Blog Archives

Christmas is (not) canceled

In the heart of Carcassonne, Place Carnot

About six weeks ago Bill said to me, “Christmas has been canceled.” He had just read an article on the city’s website announcing that the annual festival “La Magie de Noël” (The Magic of Christmas) would not take place this year because of current health concerns. Normally in December we are treated to an entire month of daily festivals, markets, parades, concerts, shows, and displays, plus steaming cups of hot chocolate and spiced wine. While most of that isn’t possible this year, the lights in the trees, the squares, the parks, and the shop windows seemed extra bright in keeping with the Mayor’s message: “Bringing a little joy and lightness in this time of crisis is essential, so that children’s eyes continue to shine.” Wishing you a bright and Merry Christmas! Read the rest of this entry

When you’re in you’re out

English words on a carwash near us

Although the game of cricket isn’t especially popular in France, brushing up on your English certainly is. We both volunteer with neighbors and adult students who want to make conversation in that foreign language they first learned back in middle school but probably haven’t had much opportunity to practice with since then. The BBC is a source that I often consult for classroom ideas and on their Learning English Blog I found the funny and confusing “The Rules of Cricket as Explained to a Foreign Visitor”. It starts with, “Each man that’s in the side that’s in, goes out, and when he’s out, he comes in and the next man goes in until he’s out.” Read the rest of this entry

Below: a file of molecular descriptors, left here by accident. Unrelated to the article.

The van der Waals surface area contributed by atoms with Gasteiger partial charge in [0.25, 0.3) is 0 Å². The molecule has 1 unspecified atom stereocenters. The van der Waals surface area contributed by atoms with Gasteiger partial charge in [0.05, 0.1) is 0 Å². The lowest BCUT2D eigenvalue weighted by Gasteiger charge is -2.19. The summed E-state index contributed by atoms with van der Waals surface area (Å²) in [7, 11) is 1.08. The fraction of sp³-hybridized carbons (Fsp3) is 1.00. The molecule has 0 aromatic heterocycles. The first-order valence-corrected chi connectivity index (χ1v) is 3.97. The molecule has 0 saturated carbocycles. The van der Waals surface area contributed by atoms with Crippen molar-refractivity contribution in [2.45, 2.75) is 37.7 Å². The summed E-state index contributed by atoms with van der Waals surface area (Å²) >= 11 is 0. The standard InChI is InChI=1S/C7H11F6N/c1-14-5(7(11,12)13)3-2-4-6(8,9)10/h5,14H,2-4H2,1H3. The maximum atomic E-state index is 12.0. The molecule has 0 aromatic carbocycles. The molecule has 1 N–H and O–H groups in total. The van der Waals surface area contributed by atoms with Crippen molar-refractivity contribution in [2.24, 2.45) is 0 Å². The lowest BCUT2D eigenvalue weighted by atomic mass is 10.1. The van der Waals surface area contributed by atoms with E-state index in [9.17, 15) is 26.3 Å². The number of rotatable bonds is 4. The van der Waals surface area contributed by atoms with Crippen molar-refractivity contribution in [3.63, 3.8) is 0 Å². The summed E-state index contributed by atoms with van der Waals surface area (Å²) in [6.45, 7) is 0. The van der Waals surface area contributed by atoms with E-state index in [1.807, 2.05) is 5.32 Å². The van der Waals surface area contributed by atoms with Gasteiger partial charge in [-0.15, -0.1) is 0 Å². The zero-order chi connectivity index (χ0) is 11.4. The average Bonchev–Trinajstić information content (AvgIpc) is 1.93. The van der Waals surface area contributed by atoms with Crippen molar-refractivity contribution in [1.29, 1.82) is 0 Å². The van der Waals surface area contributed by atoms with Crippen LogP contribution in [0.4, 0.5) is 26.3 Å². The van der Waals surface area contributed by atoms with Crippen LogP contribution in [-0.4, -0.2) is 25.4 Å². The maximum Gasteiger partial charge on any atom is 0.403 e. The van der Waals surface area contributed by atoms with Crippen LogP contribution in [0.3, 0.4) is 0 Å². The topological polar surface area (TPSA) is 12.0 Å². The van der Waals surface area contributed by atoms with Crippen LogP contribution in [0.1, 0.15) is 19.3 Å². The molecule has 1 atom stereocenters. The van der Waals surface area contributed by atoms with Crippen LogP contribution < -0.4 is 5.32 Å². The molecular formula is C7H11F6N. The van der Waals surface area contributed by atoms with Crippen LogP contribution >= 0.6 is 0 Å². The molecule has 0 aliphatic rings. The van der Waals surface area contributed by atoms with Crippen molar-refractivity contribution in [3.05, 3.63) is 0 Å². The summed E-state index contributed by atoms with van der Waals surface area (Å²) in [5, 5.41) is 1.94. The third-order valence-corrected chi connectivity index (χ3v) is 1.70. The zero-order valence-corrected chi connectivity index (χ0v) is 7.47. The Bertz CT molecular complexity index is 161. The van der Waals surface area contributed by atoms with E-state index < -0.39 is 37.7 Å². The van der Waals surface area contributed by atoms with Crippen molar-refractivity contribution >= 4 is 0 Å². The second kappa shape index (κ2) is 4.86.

We voted

Bird sanctuary with a castle view

Every six years French municipal elections are held to choose the local counselors who form the government that then elects the city’s mayor. Any European Union citizen residing in that town can cast a ballot but to vote for the country’s president you need an upgrade to being a full-fledged French citizen. After now living in Carcassonne for almost five years we feel both European and French but we won’t qualify to take that step towards naturalization until we’ve completed that fifth year. In the meantime, we haven’t been totally excluded from voicing our opinion on local issues and just last week we saw the results of one of those votes and we even picked a winner—in fact, four winners! Read the rest of this entry

We’re ready

Sparkling wine, coffee and TP

Long before the coronavirus set off an initial round of panic buying, our house was already well-stocked with those things that we use on a daily basis. We both arrived from the US with a hurricane mentality that ensured a ready supply of consumables to last through an unknown amount of time without electricity or water. In Atlanta we had a car so it was easy enough to visit a giant warehouse store, fill the trunk with cases of whatever we needed, and drive that home. Here we’re on foot, bicycle, or city bus so we buy smaller amounts more often. A variety of shops, including a grocery store, are steps away from the house so even during lockdown when we couldn’t venture more than a kilometer (about half a mile) from home it wasn’t a hardship for us. Ironically an out-of-stock situation last year of a vital household product at our local grocery store prompted us to take action back then. Read the rest of this entry